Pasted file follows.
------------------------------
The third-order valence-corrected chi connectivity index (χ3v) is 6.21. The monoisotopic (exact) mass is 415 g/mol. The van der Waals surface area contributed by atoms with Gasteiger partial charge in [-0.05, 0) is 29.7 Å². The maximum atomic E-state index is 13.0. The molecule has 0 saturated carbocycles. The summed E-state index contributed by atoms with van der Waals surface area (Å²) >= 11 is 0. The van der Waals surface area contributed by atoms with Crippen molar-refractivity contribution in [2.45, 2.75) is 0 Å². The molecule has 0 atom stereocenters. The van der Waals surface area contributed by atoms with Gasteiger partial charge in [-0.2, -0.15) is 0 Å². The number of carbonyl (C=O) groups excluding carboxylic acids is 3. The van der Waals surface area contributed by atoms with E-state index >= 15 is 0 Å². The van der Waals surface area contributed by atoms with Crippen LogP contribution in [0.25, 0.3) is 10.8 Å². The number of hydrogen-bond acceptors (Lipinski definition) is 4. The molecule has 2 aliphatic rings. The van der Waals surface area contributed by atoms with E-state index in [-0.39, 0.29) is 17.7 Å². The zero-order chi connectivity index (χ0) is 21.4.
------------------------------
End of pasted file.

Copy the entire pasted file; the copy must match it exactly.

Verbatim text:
The third-order valence-corrected chi connectivity index (χ3v) is 6.21. The monoisotopic (exact) mass is 415 g/mol. The van der Waals surface area contributed by atoms with Gasteiger partial charge in [-0.05, 0) is 29.7 Å². The maximum atomic E-state index is 13.0. The molecule has 0 saturated carbocycles. The summed E-state index contributed by atoms with van der Waals surface area (Å²) >= 11 is 0. The van der Waals surface area contributed by atoms with Crippen molar-refractivity contribution in [2.45, 2.75) is 0 Å². The molecule has 0 atom stereocenters. The van der Waals surface area contributed by atoms with Gasteiger partial charge in [-0.2, -0.15) is 0 Å². The number of carbonyl (C=O) groups excluding carboxylic acids is 3. The van der Waals surface area contributed by atoms with E-state index >= 15 is 0 Å². The van der Waals surface area contributed by atoms with Crippen LogP contribution in [0.25, 0.3) is 10.8 Å². The number of hydrogen-bond acceptors (Lipinski definition) is 4. The molecule has 2 aliphatic rings. The van der Waals surface area contributed by atoms with E-state index in [-0.39, 0.29) is 17.7 Å². The zero-order chi connectivity index (χ0) is 21.4.